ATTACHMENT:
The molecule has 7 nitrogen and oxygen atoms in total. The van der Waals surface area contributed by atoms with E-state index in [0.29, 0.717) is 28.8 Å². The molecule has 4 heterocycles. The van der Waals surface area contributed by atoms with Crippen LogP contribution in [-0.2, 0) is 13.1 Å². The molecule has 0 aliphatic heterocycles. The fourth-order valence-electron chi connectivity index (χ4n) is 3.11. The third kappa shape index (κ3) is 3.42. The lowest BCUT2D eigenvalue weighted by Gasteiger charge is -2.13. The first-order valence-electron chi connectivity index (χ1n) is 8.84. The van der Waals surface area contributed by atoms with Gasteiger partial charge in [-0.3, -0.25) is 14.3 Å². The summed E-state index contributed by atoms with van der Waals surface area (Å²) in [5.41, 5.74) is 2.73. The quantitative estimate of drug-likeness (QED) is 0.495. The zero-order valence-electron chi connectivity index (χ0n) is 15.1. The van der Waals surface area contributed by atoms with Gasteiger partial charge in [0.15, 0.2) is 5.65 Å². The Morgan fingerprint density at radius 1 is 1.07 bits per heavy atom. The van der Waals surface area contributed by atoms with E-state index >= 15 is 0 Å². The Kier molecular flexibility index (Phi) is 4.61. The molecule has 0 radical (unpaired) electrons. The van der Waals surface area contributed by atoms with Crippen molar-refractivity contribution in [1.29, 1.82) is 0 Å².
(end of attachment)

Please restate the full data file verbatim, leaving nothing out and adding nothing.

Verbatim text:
The molecule has 7 nitrogen and oxygen atoms in total. The van der Waals surface area contributed by atoms with E-state index in [0.29, 0.717) is 28.8 Å². The molecule has 4 heterocycles. The van der Waals surface area contributed by atoms with Crippen LogP contribution in [-0.2, 0) is 13.1 Å². The molecule has 0 aliphatic heterocycles. The fourth-order valence-electron chi connectivity index (χ4n) is 3.11. The third kappa shape index (κ3) is 3.42. The lowest BCUT2D eigenvalue weighted by Gasteiger charge is -2.13. The first-order valence-electron chi connectivity index (χ1n) is 8.84. The van der Waals surface area contributed by atoms with Gasteiger partial charge in [-0.3, -0.25) is 14.3 Å². The summed E-state index contributed by atoms with van der Waals surface area (Å²) in [5.41, 5.74) is 2.73. The quantitative estimate of drug-likeness (QED) is 0.495. The zero-order valence-electron chi connectivity index (χ0n) is 15.1. The van der Waals surface area contributed by atoms with Gasteiger partial charge in [0.15, 0.2) is 5.65 Å². The Morgan fingerprint density at radius 1 is 1.07 bits per heavy atom. The van der Waals surface area contributed by atoms with E-state index >= 15 is 0 Å². The Kier molecular flexibility index (Phi) is 4.61. The molecule has 0 radical (unpaired) electrons. The van der Waals surface area contributed by atoms with Crippen molar-refractivity contribution in [1.29, 1.82) is 0 Å².